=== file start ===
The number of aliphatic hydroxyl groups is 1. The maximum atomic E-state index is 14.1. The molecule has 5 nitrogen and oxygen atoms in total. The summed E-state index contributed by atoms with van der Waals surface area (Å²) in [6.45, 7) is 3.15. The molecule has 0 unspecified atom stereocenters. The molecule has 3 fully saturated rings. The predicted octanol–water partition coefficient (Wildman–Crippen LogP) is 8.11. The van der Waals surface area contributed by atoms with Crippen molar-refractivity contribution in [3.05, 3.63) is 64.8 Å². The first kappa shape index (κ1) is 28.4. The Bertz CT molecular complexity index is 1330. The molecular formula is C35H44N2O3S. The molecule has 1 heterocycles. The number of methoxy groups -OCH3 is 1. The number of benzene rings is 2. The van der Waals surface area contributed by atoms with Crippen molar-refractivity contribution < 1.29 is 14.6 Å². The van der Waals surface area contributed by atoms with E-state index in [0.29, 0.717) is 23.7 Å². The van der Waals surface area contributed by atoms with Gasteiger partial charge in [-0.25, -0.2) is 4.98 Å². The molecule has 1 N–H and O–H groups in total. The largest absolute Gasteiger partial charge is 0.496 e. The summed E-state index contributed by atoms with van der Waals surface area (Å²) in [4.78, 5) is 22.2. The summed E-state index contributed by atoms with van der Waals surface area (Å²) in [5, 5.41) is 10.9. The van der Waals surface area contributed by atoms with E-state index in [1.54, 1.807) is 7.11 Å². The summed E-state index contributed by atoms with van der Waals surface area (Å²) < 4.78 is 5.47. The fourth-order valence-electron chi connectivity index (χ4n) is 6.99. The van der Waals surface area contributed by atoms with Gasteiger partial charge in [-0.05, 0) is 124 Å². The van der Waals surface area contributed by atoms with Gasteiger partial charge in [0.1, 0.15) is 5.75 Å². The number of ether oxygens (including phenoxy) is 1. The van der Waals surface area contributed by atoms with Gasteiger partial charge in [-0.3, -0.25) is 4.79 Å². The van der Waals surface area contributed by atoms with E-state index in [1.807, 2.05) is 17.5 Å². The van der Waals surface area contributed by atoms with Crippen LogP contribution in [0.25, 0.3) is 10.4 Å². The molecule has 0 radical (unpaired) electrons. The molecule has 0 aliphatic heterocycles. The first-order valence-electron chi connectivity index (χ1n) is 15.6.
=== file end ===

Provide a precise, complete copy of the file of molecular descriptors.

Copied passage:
The number of aliphatic hydroxyl groups is 1. The maximum atomic E-state index is 14.1. The molecule has 5 nitrogen and oxygen atoms in total. The summed E-state index contributed by atoms with van der Waals surface area (Å²) in [6.45, 7) is 3.15. The molecule has 0 unspecified atom stereocenters. The molecule has 3 fully saturated rings. The predicted octanol–water partition coefficient (Wildman–Crippen LogP) is 8.11. The van der Waals surface area contributed by atoms with Crippen molar-refractivity contribution in [3.05, 3.63) is 64.8 Å². The first kappa shape index (κ1) is 28.4. The Bertz CT molecular complexity index is 1330. The molecular formula is C35H44N2O3S. The molecule has 1 heterocycles. The number of methoxy groups -OCH3 is 1. The number of benzene rings is 2. The van der Waals surface area contributed by atoms with Crippen molar-refractivity contribution < 1.29 is 14.6 Å². The van der Waals surface area contributed by atoms with E-state index in [0.29, 0.717) is 23.7 Å². The van der Waals surface area contributed by atoms with Gasteiger partial charge in [-0.25, -0.2) is 4.98 Å². The molecule has 1 N–H and O–H groups in total. The largest absolute Gasteiger partial charge is 0.496 e. The summed E-state index contributed by atoms with van der Waals surface area (Å²) in [4.78, 5) is 22.2. The summed E-state index contributed by atoms with van der Waals surface area (Å²) in [5, 5.41) is 10.9. The van der Waals surface area contributed by atoms with E-state index in [1.54, 1.807) is 7.11 Å². The summed E-state index contributed by atoms with van der Waals surface area (Å²) < 4.78 is 5.47. The fourth-order valence-electron chi connectivity index (χ4n) is 6.99. The van der Waals surface area contributed by atoms with Gasteiger partial charge in [-0.05, 0) is 124 Å². The van der Waals surface area contributed by atoms with Gasteiger partial charge in [0.1, 0.15) is 5.75 Å². The number of ether oxygens (including phenoxy) is 1. The van der Waals surface area contributed by atoms with Gasteiger partial charge in [-0.3, -0.25) is 4.79 Å². The van der Waals surface area contributed by atoms with E-state index in [1.807, 2.05) is 17.5 Å². The van der Waals surface area contributed by atoms with Crippen LogP contribution in [0.25, 0.3) is 10.4 Å². The molecule has 0 radical (unpaired) electrons. The molecule has 0 aliphatic heterocycles. The first-order valence-electron chi connectivity index (χ1n) is 15.6.